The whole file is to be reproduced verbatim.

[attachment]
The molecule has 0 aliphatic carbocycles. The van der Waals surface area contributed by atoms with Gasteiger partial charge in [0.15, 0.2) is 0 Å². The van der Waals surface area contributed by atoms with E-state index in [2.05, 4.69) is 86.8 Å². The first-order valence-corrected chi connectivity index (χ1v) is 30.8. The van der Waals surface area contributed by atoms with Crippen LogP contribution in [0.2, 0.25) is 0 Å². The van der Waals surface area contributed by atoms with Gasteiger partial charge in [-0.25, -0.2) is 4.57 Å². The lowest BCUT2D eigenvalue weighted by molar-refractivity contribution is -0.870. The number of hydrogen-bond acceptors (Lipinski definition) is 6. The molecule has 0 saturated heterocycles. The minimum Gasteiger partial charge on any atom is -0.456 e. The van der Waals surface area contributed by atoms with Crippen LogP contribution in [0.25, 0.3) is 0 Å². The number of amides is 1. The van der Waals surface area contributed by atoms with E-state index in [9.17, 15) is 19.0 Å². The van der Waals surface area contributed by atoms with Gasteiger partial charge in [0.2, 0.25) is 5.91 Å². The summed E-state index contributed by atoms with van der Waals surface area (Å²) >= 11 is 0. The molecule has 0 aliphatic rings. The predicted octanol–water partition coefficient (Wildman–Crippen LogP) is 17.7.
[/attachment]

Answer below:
The molecule has 0 aliphatic carbocycles. The van der Waals surface area contributed by atoms with Gasteiger partial charge in [0.15, 0.2) is 0 Å². The van der Waals surface area contributed by atoms with E-state index in [2.05, 4.69) is 86.8 Å². The first-order valence-corrected chi connectivity index (χ1v) is 30.8. The van der Waals surface area contributed by atoms with Crippen LogP contribution in [0.2, 0.25) is 0 Å². The van der Waals surface area contributed by atoms with Gasteiger partial charge in [-0.25, -0.2) is 4.57 Å². The lowest BCUT2D eigenvalue weighted by molar-refractivity contribution is -0.870. The number of hydrogen-bond acceptors (Lipinski definition) is 6. The molecule has 0 saturated heterocycles. The minimum Gasteiger partial charge on any atom is -0.456 e. The van der Waals surface area contributed by atoms with Crippen LogP contribution in [0.25, 0.3) is 0 Å². The number of amides is 1. The van der Waals surface area contributed by atoms with E-state index in [9.17, 15) is 19.0 Å². The van der Waals surface area contributed by atoms with Gasteiger partial charge in [0.2, 0.25) is 5.91 Å². The summed E-state index contributed by atoms with van der Waals surface area (Å²) >= 11 is 0. The molecule has 0 aliphatic rings. The predicted octanol–water partition coefficient (Wildman–Crippen LogP) is 17.7.